Friday, January 28, 2011


This time, there is good news. A couple of Wednesdays ago, Tucker was again taken to the veterinarian, because the medicine given initially to help fight the infection he has developed was ineffective. This time, he was given a shot of something called Convenia, an anti-bacterial medicine designed to fight skin problems. He was also prescribed another ointment, for direct application to the problem area.

He is improving. The troublous area has healed quite a bit. To tell the truth, I don’t know if it’s healed as much as it should, but it seems to be developing a scab, which, I guess, is part of the healing process. Tucker may always have a little round scar, but as long as it’s under his fur and troubles him no more, he can live with that.

He continues to wear a funnel-shaped cone to keep him from licking the troublesome area, but I remove it when I have him under my direct supervision. At those times, he does not seem compelled to lick the spot. I know he wants to, but every cat wants to clean that area, and it is probably itchy, as well. But if these are the normal reactions of a cat, and not those of one suffering a physical ailment, then that’s satisfactory, and he’ll have to put up with them until he’s completely healed. The difficult judgement for me will be to tell when the spot is healed enough for him to do without the cone, and not re-damage the area by the normal grooming he will want to perform. To be safe, this should mean another trip to the veterinarian, but I hesitate to do that due to the extra cost. That may sound negligent - after all, it’s the roly-poly one’s health that is at stake - but anyone who owns a pet knows how expensive it is to visit a doctor just to have her say, “It’s looking good. Thanks for coming in.”

Tucker has adjusted himself to wearing the cone, though he certainly dislikes it. He endures it through the night and during the day when I’m away. He’s learned to ascend and descend stairs with it on, to eat and drink water, and is no longer as depressed with it as he was that first week. He comes into the bedroom every morning as soon as I turn on a light and squeaks to have the cone removed. He doesn’t sleep on the bed since having to wear the funnel; I’m hoping he will return once it is permanently taken off. I replace the cone when I go to work, but the half hour before that he is free to groom. His gladness at having it removed is obvious.

He is a smart animal, and knows he’s not supposed to lick a certain spot. Sometimes, I will see him move to groom where I think he shouldn’t and after scolding him, will discover that he was only near and not on the formerly infected area. I will tell him that it’s all right, and that he can continue, and he does. With the cone off, he is lively and active, and has even chased Josie and ambushed Renn. Once the collar is gone forever, the old Tucker will be back, I’m sure.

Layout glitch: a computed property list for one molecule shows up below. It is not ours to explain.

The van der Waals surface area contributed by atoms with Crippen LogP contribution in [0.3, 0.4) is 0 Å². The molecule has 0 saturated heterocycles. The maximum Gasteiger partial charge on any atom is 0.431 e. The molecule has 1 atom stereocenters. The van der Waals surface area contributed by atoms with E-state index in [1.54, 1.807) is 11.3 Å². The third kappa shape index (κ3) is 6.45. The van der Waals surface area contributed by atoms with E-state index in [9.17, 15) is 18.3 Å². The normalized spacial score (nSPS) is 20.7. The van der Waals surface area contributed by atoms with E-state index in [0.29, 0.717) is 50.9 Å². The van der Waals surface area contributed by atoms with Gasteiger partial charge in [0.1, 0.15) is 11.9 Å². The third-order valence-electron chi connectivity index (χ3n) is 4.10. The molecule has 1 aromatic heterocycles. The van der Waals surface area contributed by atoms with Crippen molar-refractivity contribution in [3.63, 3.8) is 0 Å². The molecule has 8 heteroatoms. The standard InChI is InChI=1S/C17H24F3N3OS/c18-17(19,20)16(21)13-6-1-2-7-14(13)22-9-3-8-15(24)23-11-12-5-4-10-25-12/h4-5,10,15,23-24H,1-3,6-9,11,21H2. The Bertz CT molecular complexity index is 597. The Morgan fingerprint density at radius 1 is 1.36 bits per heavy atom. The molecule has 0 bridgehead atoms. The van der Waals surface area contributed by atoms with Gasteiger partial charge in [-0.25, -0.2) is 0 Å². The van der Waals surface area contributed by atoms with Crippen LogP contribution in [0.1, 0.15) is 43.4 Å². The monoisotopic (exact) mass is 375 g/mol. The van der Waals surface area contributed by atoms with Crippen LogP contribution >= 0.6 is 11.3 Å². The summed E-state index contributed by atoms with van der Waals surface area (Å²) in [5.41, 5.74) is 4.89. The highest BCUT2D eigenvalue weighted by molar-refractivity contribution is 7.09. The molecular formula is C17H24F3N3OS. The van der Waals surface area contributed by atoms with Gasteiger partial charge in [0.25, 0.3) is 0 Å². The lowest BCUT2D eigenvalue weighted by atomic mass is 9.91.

The other cats are, unfortunately, getting less attention during this time than I would like to give. Renn continues to improve in his own way. I’ve had friends over to the house on two different occasions recently. The big boy still runs to hide when someone arrives, but each time now, he comes charging out for attention not twenty minutes later, as had been the case, but only two or three minutes later. He has long since ceased to run when I come through the door. Instead, he meets me there with the others.

Josie has, I think I’ve mentioned previously, become the boss of the food bowls, despite deferring to Tungsten in other matters. My Chubs has become more vocal in recent months, when demanding that I hurry when serving the soft food, and when playing. She has also developed a fondness for a particular dining chair’s cushion. When I am sitting on it, and she wants to take my place, she will appear restless, even try another chair, but find it lacking something. When I move, she is quick to fill the vacancy. It’s becoming her place.

And Tungsten remains top-cat, though there is less of her. She went to her annual check-up a week ago. (Speaking of veterinary expenses: a ten-minute examination resulted in a bill of more than $60. It was necessary; an annual exam is as important for pets’ health as for humans, especially when we, er, I mean they, become middle-aged.) The orange one has lost half a kilogram of weight since last year. She’s tiny, so she can’t afford to lose much. The doctor said that she is still adequate for her size, but such a loss may be a symptom of kidney disease. Another symptom is increased need for water. Fortunately - at least in this case - Tungsten drinks from a tap that she needs me to turn on, so I can monitor the frequency and length of her drinks. There has not been a noticeable surge in her thirst. But I will borrow a scale to weigh the orange one every three months until her next exam, just to make sure she isn’t diminishing any further. In the meantime, she continues as she has been, bossy, quiet, cuddly and annoying at all the wrong moments. (Licking my face just as I am drifting off to sleep, for instance.)

Things have been interesting lately, but when a cat’s life gets interesting, its human starts worrying. I hope there’s nothing more interesting at the new house in the future than a fuzzy mouse stuck under a couch, or the anticipation of a tin of soft food opening.

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